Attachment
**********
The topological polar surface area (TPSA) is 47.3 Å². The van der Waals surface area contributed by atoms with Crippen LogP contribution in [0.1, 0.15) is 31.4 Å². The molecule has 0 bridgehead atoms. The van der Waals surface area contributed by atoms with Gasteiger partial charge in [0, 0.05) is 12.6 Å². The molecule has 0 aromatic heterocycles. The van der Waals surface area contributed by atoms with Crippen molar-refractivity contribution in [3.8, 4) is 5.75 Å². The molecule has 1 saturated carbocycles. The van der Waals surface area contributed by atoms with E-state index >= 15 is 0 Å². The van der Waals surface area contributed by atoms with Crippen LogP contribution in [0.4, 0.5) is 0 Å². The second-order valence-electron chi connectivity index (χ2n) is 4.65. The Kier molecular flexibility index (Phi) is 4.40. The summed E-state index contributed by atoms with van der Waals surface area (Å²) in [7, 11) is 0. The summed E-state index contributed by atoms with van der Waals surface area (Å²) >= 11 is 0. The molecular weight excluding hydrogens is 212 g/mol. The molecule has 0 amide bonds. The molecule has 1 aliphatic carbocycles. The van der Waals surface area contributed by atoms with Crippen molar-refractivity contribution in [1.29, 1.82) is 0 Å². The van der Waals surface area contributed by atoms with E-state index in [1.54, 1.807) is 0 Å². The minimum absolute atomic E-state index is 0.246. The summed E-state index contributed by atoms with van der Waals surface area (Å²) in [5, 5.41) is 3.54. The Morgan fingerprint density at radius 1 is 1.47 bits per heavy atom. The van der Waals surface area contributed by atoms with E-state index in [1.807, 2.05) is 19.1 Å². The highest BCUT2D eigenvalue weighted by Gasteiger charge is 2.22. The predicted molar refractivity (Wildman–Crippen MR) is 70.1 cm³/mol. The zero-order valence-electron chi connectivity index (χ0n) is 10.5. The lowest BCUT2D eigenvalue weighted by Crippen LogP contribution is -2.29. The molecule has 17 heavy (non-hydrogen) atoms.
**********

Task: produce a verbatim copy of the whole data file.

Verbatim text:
The topological polar surface area (TPSA) is 47.3 Å². The van der Waals surface area contributed by atoms with Crippen LogP contribution in [0.1, 0.15) is 31.4 Å². The molecule has 0 bridgehead atoms. The van der Waals surface area contributed by atoms with Gasteiger partial charge in [0, 0.05) is 12.6 Å². The molecule has 0 aromatic heterocycles. The van der Waals surface area contributed by atoms with Crippen molar-refractivity contribution in [3.8, 4) is 5.75 Å². The molecule has 1 saturated carbocycles. The van der Waals surface area contributed by atoms with E-state index >= 15 is 0 Å². The van der Waals surface area contributed by atoms with Crippen LogP contribution in [0.4, 0.5) is 0 Å². The second-order valence-electron chi connectivity index (χ2n) is 4.65. The Kier molecular flexibility index (Phi) is 4.40. The summed E-state index contributed by atoms with van der Waals surface area (Å²) in [7, 11) is 0. The summed E-state index contributed by atoms with van der Waals surface area (Å²) >= 11 is 0. The molecular weight excluding hydrogens is 212 g/mol. The molecule has 0 amide bonds. The molecule has 1 aliphatic carbocycles. The van der Waals surface area contributed by atoms with Crippen molar-refractivity contribution in [1.29, 1.82) is 0 Å². The van der Waals surface area contributed by atoms with E-state index in [1.54, 1.807) is 0 Å². The minimum absolute atomic E-state index is 0.246. The summed E-state index contributed by atoms with van der Waals surface area (Å²) in [5, 5.41) is 3.54. The Morgan fingerprint density at radius 1 is 1.47 bits per heavy atom. The van der Waals surface area contributed by atoms with E-state index in [1.807, 2.05) is 19.1 Å². The highest BCUT2D eigenvalue weighted by Gasteiger charge is 2.22. The predicted molar refractivity (Wildman–Crippen MR) is 70.1 cm³/mol. The zero-order valence-electron chi connectivity index (χ0n) is 10.5. The lowest BCUT2D eigenvalue weighted by Crippen LogP contribution is -2.29. The molecule has 17 heavy (non-hydrogen) atoms.